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Coronary Artery Vasospasm Clinical Presentation

  • Author: Stanley S Wang, MD, JD, MPH; Chief Editor: Eric H Yang, MD  more...
 
Updated: Nov 21, 2015
 

History and Physical Examination

Patients with coronary artery vasospasm typically describe anginal symptoms, including retrosternal pain or pressure with radiation to the neck, jaw, left shoulder, or arm. This may be particularly true if there is significant coexistent atherosclerosis.[31] Notably, symptoms associated with vasospastic angina often occur at rest and may exhibit a circadian pattern, with most episodes occurring in the early hours of the morning.[4] In severe cases, associated arrhythmias may be present, ranging from heart block to ventricular tachycardia.[32]

Distinguishing unstable angina pectoris related to coronary atherosclerosis from variant angina may be difficult and require special investigations for diagnosis, including coronary angiography. In some patients, the distinction may be an arbitrary one because it is likely that vasospasm is both a cause and a consequence of plaque rupture and thrombosis in patients with unstable angina pectoris.

In addition, many patients with variant angina have obstructive coronary artery disease (CAD). Indeed, in as many as 60% of cases, coronary artery vasospasm occurs at a site with preexisting coronary atherosclerosis,[15] which suggests that underlying arterial dysfunction may be a predisposing factor for spasm.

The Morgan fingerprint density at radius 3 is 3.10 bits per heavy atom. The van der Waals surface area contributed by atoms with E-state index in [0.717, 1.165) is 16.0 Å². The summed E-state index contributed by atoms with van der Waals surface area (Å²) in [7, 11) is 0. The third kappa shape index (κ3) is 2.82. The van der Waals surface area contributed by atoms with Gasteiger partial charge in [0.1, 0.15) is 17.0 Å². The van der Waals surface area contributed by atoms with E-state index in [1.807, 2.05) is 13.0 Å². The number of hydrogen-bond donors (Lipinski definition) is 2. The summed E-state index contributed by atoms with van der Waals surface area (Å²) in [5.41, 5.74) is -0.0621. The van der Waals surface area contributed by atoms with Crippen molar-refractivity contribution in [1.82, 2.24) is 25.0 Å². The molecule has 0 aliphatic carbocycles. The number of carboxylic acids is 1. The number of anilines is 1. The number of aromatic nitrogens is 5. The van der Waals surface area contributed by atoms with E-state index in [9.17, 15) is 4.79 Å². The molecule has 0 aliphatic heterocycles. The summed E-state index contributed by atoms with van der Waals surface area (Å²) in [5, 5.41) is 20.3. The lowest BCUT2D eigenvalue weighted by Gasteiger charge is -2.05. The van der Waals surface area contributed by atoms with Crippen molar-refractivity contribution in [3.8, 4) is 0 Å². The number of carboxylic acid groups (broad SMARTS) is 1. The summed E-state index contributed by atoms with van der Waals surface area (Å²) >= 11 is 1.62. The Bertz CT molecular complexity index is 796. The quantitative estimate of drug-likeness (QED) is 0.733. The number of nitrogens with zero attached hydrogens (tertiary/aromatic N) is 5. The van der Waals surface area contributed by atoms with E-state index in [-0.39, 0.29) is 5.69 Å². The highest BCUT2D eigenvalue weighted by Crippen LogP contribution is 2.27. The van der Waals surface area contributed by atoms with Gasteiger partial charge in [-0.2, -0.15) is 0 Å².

Although spasm is more likely to occur in the presence of atherosclerotic lesions, the absence of traditional risk factors for atherosclerotic CAD may make vasospastic angina more likely; the exception is cigarette smoking, which is a common risk factor for both clinical syndromes.[14] Spasm is found more often in patients with symptoms that occur at rest (55.5%) than in those with exertional angina (27.7%).[16]

A minority of patients with variant angina may have a more systemic abnormality of vasomotor tone; this may include symptoms of migraine headache and Raynaud phenomenon.[33]

No features on physical examination are specific for vasospastic angina. Signs may be absent between symptomatic episodes. During periods of angina, physical findings relating to ischemia and ventricular dysfunction may be present, including rales, jugular venous distention, peripheral edema, extra heart sounds, ectopy or other arrhythmia (eg, tachycardia or bradycardia), and murmurs (such as occur with ischemic mitral regurgitation).

 
 
Contributor Information and Disclosures
Author

Stanley S Wang, MD, JD, MPH Clinical Cardiologist, Austin Heart South; Director of Legislative Affairs, Austin Heart; Director, Sleep Disorders Center at Heart Hospital of Austin; Assistant Professor of Medicine (Adjunct), University of North Carolina School of Medicine

Stanley S Wang, MD, JD, MPH is a member of the following medical societies: Alpha Omega Alpha, American College of Cardiology, American Heart Association, American Society of Echocardiography, Texas Medical Association, American Academy of Sleep Medicine, American Stroke Association, American Society of Nuclear Cardiology